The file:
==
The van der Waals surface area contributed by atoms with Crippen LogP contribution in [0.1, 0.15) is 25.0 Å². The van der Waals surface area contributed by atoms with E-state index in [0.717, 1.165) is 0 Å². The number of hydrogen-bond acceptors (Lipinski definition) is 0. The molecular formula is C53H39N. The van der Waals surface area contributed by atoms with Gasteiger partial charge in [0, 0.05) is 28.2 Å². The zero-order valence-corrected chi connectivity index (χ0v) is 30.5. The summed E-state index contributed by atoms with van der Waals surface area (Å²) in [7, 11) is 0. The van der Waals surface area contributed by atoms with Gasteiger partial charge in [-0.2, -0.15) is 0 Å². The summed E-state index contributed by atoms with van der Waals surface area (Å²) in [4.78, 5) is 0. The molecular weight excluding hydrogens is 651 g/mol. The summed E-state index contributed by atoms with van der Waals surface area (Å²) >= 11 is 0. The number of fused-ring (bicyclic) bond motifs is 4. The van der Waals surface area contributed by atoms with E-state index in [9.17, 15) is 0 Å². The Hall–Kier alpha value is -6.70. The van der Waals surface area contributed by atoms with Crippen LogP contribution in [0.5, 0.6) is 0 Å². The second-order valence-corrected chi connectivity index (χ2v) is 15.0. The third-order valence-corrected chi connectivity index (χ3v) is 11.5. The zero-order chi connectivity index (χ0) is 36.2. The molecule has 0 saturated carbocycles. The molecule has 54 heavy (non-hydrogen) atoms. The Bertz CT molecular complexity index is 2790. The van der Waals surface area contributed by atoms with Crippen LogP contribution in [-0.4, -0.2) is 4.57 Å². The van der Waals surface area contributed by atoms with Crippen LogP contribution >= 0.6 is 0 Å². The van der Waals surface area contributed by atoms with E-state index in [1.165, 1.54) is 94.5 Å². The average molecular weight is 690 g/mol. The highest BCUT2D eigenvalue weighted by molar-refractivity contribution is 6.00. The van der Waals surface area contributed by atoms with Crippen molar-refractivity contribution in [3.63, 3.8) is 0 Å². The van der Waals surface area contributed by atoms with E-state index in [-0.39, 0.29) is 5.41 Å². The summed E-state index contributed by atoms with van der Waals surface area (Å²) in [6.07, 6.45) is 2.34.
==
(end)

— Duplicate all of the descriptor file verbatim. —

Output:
The van der Waals surface area contributed by atoms with Crippen LogP contribution in [0.1, 0.15) is 25.0 Å². The van der Waals surface area contributed by atoms with E-state index in [0.717, 1.165) is 0 Å². The number of hydrogen-bond acceptors (Lipinski definition) is 0. The molecular formula is C53H39N. The van der Waals surface area contributed by atoms with Gasteiger partial charge in [0, 0.05) is 28.2 Å². The zero-order valence-corrected chi connectivity index (χ0v) is 30.5. The summed E-state index contributed by atoms with van der Waals surface area (Å²) in [7, 11) is 0. The van der Waals surface area contributed by atoms with Gasteiger partial charge in [-0.2, -0.15) is 0 Å². The summed E-state index contributed by atoms with van der Waals surface area (Å²) in [4.78, 5) is 0. The molecular weight excluding hydrogens is 651 g/mol. The summed E-state index contributed by atoms with van der Waals surface area (Å²) >= 11 is 0. The number of fused-ring (bicyclic) bond motifs is 4. The van der Waals surface area contributed by atoms with E-state index in [9.17, 15) is 0 Å². The Hall–Kier alpha value is -6.70. The van der Waals surface area contributed by atoms with Crippen LogP contribution in [0.5, 0.6) is 0 Å². The second-order valence-corrected chi connectivity index (χ2v) is 15.0. The third-order valence-corrected chi connectivity index (χ3v) is 11.5. The zero-order chi connectivity index (χ0) is 36.2. The molecule has 0 saturated carbocycles. The molecule has 54 heavy (non-hydrogen) atoms. The Bertz CT molecular complexity index is 2790. The van der Waals surface area contributed by atoms with Crippen LogP contribution in [-0.4, -0.2) is 4.57 Å². The van der Waals surface area contributed by atoms with Crippen LogP contribution >= 0.6 is 0 Å². The van der Waals surface area contributed by atoms with E-state index in [1.165, 1.54) is 94.5 Å². The average molecular weight is 690 g/mol. The highest BCUT2D eigenvalue weighted by molar-refractivity contribution is 6.00. The van der Waals surface area contributed by atoms with Crippen molar-refractivity contribution in [3.63, 3.8) is 0 Å². The van der Waals surface area contributed by atoms with E-state index in [-0.39, 0.29) is 5.41 Å². The summed E-state index contributed by atoms with van der Waals surface area (Å²) in [6.07, 6.45) is 2.34.